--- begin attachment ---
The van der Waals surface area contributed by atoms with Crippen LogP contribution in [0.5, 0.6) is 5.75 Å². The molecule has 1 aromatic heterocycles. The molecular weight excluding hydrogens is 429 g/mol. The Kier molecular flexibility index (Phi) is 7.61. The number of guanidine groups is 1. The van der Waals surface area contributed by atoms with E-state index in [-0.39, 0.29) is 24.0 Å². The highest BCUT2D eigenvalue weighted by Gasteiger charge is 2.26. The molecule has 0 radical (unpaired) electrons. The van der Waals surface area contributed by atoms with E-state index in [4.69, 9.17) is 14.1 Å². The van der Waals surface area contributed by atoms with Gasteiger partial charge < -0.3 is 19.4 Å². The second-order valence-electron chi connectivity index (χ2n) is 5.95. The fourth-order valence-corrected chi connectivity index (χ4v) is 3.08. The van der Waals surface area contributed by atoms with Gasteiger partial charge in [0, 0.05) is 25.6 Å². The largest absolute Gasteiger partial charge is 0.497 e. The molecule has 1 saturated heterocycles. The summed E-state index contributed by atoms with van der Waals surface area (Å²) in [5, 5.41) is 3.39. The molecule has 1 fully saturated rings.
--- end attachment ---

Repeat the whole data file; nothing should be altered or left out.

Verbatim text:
The van der Waals surface area contributed by atoms with Crippen LogP contribution in [0.5, 0.6) is 5.75 Å². The molecule has 1 aromatic heterocycles. The molecular weight excluding hydrogens is 429 g/mol. The Kier molecular flexibility index (Phi) is 7.61. The number of guanidine groups is 1. The van der Waals surface area contributed by atoms with E-state index in [-0.39, 0.29) is 24.0 Å². The highest BCUT2D eigenvalue weighted by Gasteiger charge is 2.26. The molecule has 0 radical (unpaired) electrons. The van der Waals surface area contributed by atoms with E-state index in [4.69, 9.17) is 14.1 Å². The van der Waals surface area contributed by atoms with Gasteiger partial charge < -0.3 is 19.4 Å². The second-order valence-electron chi connectivity index (χ2n) is 5.95. The fourth-order valence-corrected chi connectivity index (χ4v) is 3.08. The van der Waals surface area contributed by atoms with Gasteiger partial charge in [0, 0.05) is 25.6 Å². The largest absolute Gasteiger partial charge is 0.497 e. The molecule has 1 saturated heterocycles. The summed E-state index contributed by atoms with van der Waals surface area (Å²) in [5, 5.41) is 3.39. The molecule has 1 fully saturated rings.